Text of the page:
United States District Court, M.D. Florida, Fort Myers Division
OPINION AND ORDER 
SHERIPOLSTERCHAPPEW UNITED STATES DISTRICT JUDGE
matter comes before the Court on Defendant Red Bull
Distribution Company, Inc.'s Motion to Dismiss Amended
Complaint (Doc. 15). Plaintiff Nelson Misson filed a Response
in Opposition (Doc. 18). This Motion is ripe for review.
case stems from a motor vehicle accident. (Doc. 13 at ¶
1). Jesse Faulkner rear-ended Misson while driving a truck
owned by Red Bull. (Doc. 13 at ¶¶ 4-5, 7). Misson
sued Red Bull under Florida's dangerous instrumentality
doctrine for damages sustained in the accident. (Doc. 13).
Now, Red Bull moves to dismiss Misson's Amended Complaint
for failure to state a claim or seeks a more definite
statement. (Doc. 15). Red Bull also moves to strike
Misson's claim for prejudgment interest. (Doc. 15). For
the reasons set forth below, the Court grants Red Bull's
request to strike, but denies the Motion in all other
considering a motion to dismiss under Rule 12(b)(6) of the
Federal Rules of Civil Procedure, the reviewing court must
accept all factual allegations in the complaint as true and
view them in a light most favorable to the plaintiff.
See Ashcroft v. Iqbal, 556 U.S. 662, 678
(2009). But this standard of review does not permit all
pleadings adorned with facts to survive. The Supreme Court
requires that a district court dismiss a claim when a party
fails to plead facts that make the claim facially plausible.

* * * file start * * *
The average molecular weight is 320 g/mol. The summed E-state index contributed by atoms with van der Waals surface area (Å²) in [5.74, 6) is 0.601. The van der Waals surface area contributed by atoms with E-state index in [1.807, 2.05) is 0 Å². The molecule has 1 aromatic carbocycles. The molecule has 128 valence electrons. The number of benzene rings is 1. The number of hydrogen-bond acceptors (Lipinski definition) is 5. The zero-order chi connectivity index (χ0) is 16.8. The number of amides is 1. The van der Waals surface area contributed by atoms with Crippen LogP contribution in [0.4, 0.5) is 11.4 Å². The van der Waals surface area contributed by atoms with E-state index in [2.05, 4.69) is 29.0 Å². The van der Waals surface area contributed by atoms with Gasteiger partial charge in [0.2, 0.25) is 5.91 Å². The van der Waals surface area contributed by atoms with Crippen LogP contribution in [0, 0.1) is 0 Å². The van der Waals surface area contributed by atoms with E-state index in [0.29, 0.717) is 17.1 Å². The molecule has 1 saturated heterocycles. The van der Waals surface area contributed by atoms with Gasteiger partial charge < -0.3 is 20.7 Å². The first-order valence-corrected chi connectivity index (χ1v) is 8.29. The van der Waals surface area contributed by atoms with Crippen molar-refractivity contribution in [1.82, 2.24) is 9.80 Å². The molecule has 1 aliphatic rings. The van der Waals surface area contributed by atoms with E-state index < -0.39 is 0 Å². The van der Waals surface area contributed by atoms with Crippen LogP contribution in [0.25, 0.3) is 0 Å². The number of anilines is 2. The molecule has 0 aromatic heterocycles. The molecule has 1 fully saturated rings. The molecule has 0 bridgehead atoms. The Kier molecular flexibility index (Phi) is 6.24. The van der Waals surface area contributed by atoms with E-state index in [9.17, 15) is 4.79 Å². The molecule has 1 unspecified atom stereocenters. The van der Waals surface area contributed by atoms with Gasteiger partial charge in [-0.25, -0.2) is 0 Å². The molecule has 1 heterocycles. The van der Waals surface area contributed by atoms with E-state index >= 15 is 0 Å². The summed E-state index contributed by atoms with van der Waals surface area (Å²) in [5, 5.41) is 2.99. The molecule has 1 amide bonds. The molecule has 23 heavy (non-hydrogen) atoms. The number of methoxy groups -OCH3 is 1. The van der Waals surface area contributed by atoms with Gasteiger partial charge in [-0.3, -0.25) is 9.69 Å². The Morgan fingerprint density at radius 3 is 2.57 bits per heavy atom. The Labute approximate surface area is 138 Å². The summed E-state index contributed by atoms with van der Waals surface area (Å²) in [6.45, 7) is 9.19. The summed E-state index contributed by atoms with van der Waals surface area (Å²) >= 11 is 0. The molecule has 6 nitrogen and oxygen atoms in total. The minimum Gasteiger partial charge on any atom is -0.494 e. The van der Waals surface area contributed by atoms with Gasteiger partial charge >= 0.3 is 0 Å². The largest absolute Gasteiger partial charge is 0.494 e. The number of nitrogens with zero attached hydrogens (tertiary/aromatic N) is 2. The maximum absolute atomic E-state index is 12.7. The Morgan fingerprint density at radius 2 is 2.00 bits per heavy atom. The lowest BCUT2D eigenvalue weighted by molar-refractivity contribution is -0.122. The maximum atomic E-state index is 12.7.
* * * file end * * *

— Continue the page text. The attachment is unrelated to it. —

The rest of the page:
See Bell Atl. Corp. v. Twombly, 550 U.S.
544, 570 (2007). A claim is facially plausible when the court
can draw a reasonable inference, based on the facts pled,
that the opposing party is liable for the alleged misconduct.
See Iqbal, 556 U.S. at 678. This
plausibility standard requires “more than a sheer
possibility that a defendant has acted unlawfully.”
Id. (citing Twombly, 550 U.S. at 557
(internal quotation marks omitted)).
Bull argues the Amended Complaint is deficient because there
are no allegations it was negligent. (Doc. 15 at 3). This
argument is unpersuasive. Florida's dangerous
instrumentality doctrine “imposes strict vicarious
liability upon the owner of a motor vehicle who voluntarily
entrusts the motor vehicle to an individual whose negligent
operation causes damage to another.” Est. of
Villanueva ex rel. Villanueva v. Youngblood, 927 So.2d
955, 957 (Fla. 2nd DCA 2006). Unlike Red Bull's position,
the doctrine does not require direct negligence allegations
against a vehicle's owner. See Id. And
the allegations in the Amended Complaint are sufficient to
state a claim. Misson pled that Faulkner was negligent in his
operation of the truck, Red Bull owned the truck, and Red
Bull consented to Faulkner's use. (Doc. 13 at
¶¶ 10-15). Red Bull's Motion to Dismiss is
similar vein, Red Bull moves for a more definite statement
under Federal Rule of Civil Procedure 12(e). Rule 12(e)
allows a party to request a more definite statement when a
pleading is “so vague or ambiguous that the party
cannot reasonably prepare a response.” Fed.R.Civ.P.
12(e). That is simply not the case here. The facts, while
simply pled, are neither vague nor ambiguous.
Red Bull requests the Court strike Misson's claim for
prejudgment interest. (Doc. 15 at 4). Misson does not oppose
Red Bull's request. (Doc. 18). Because Florida does not
generally allow prejudgment interest in a tort case and
Misson does not object to Red Bull's position, the Court
will strike Misson's claim for prejudgment interest.
See Gilchrist Timber Co. v. ITT Rayonier Inc., 472
F.3d 1329, 1331 (11th Cir. 2006).
it is now
Red Bull Distribution Company, Inc.'s Motion to Dismiss
Amended Complaint (Doc. 15) is GRANTED in part and
DENIED in part.
Plaintiff Mission's claim for prejudgment interest is
stricken from the Amended Complaint.
Defendant Red Bull Distribution Company, Inc.'s Motion to
Dismiss Amended Complaint is denied in all other respects.